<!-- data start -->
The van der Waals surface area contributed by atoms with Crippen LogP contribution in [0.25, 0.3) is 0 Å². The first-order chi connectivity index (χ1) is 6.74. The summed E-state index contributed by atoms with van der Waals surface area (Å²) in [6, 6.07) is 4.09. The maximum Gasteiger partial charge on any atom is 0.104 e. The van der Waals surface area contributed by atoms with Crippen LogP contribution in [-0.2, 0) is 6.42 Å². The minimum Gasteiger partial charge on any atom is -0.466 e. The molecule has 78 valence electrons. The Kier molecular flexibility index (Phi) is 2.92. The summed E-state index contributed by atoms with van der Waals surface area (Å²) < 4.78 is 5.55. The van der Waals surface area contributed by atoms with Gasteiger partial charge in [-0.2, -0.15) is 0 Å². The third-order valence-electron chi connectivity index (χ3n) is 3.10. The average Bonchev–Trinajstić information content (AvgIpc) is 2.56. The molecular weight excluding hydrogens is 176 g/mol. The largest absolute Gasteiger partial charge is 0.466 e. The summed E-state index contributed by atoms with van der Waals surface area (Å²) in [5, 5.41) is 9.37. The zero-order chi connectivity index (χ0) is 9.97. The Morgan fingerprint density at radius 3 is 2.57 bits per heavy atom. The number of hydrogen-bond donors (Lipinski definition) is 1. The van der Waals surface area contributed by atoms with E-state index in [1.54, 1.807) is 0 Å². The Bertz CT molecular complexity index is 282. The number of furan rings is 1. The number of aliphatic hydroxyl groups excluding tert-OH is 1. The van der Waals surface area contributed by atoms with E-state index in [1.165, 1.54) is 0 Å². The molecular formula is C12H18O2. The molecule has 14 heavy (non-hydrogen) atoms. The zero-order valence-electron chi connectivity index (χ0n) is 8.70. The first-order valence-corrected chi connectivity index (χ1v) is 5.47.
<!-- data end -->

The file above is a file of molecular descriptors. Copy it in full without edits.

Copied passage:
The van der Waals surface area contributed by atoms with Crippen LogP contribution in [0.25, 0.3) is 0 Å². The first-order chi connectivity index (χ1) is 6.74. The summed E-state index contributed by atoms with van der Waals surface area (Å²) in [6, 6.07) is 4.09. The maximum Gasteiger partial charge on any atom is 0.104 e. The van der Waals surface area contributed by atoms with Crippen LogP contribution in [-0.2, 0) is 6.42 Å². The minimum Gasteiger partial charge on any atom is -0.466 e. The molecule has 78 valence electrons. The Kier molecular flexibility index (Phi) is 2.92. The summed E-state index contributed by atoms with van der Waals surface area (Å²) < 4.78 is 5.55. The van der Waals surface area contributed by atoms with Gasteiger partial charge in [-0.2, -0.15) is 0 Å². The third-order valence-electron chi connectivity index (χ3n) is 3.10. The average Bonchev–Trinajstić information content (AvgIpc) is 2.56. The molecular weight excluding hydrogens is 176 g/mol. The largest absolute Gasteiger partial charge is 0.466 e. The summed E-state index contributed by atoms with van der Waals surface area (Å²) in [5, 5.41) is 9.37. The zero-order chi connectivity index (χ0) is 9.97. The Morgan fingerprint density at radius 3 is 2.57 bits per heavy atom. The number of hydrogen-bond donors (Lipinski definition) is 1. The van der Waals surface area contributed by atoms with E-state index in [1.54, 1.807) is 0 Å². The Bertz CT molecular complexity index is 282. The number of furan rings is 1. The number of aliphatic hydroxyl groups excluding tert-OH is 1. The van der Waals surface area contributed by atoms with E-state index in [1.165, 1.54) is 0 Å². The molecular formula is C12H18O2. The molecule has 14 heavy (non-hydrogen) atoms. The zero-order valence-electron chi connectivity index (χ0n) is 8.70. The first-order valence-corrected chi connectivity index (χ1v) is 5.47.